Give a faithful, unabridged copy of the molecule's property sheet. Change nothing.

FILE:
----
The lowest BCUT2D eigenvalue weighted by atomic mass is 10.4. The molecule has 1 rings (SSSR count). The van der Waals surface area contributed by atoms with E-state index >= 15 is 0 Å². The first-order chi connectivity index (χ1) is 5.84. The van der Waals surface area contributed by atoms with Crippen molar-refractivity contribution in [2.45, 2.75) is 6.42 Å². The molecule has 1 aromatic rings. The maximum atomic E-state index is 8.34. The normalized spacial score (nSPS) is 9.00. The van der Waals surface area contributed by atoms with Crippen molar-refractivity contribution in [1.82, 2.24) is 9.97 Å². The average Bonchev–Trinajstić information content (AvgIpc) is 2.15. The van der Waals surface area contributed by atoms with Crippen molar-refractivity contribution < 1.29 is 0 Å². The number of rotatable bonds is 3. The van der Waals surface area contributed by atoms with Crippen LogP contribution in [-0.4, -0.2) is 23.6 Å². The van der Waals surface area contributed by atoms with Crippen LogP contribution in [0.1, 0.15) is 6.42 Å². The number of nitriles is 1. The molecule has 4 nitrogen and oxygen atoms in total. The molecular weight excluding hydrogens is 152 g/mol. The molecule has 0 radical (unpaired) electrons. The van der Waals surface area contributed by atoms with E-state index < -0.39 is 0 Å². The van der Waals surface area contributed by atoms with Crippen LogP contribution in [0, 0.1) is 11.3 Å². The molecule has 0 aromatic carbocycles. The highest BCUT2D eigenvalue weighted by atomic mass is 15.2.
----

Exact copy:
The lowest BCUT2D eigenvalue weighted by atomic mass is 10.4. The molecule has 1 rings (SSSR count). The van der Waals surface area contributed by atoms with E-state index >= 15 is 0 Å². The first-order chi connectivity index (χ1) is 5.84. The van der Waals surface area contributed by atoms with Crippen molar-refractivity contribution in [2.45, 2.75) is 6.42 Å². The molecule has 1 aromatic rings. The maximum atomic E-state index is 8.34. The normalized spacial score (nSPS) is 9.00. The van der Waals surface area contributed by atoms with Crippen molar-refractivity contribution in [1.82, 2.24) is 9.97 Å². The average Bonchev–Trinajstić information content (AvgIpc) is 2.15. The van der Waals surface area contributed by atoms with Crippen molar-refractivity contribution < 1.29 is 0 Å². The number of rotatable bonds is 3. The van der Waals surface area contributed by atoms with Crippen LogP contribution in [-0.4, -0.2) is 23.6 Å². The van der Waals surface area contributed by atoms with Crippen LogP contribution in [0.1, 0.15) is 6.42 Å². The number of nitriles is 1. The molecule has 4 nitrogen and oxygen atoms in total. The molecular weight excluding hydrogens is 152 g/mol. The molecule has 0 radical (unpaired) electrons. The van der Waals surface area contributed by atoms with E-state index < -0.39 is 0 Å². The van der Waals surface area contributed by atoms with Crippen LogP contribution in [0, 0.1) is 11.3 Å². The molecule has 0 aromatic carbocycles. The highest BCUT2D eigenvalue weighted by atomic mass is 15.2.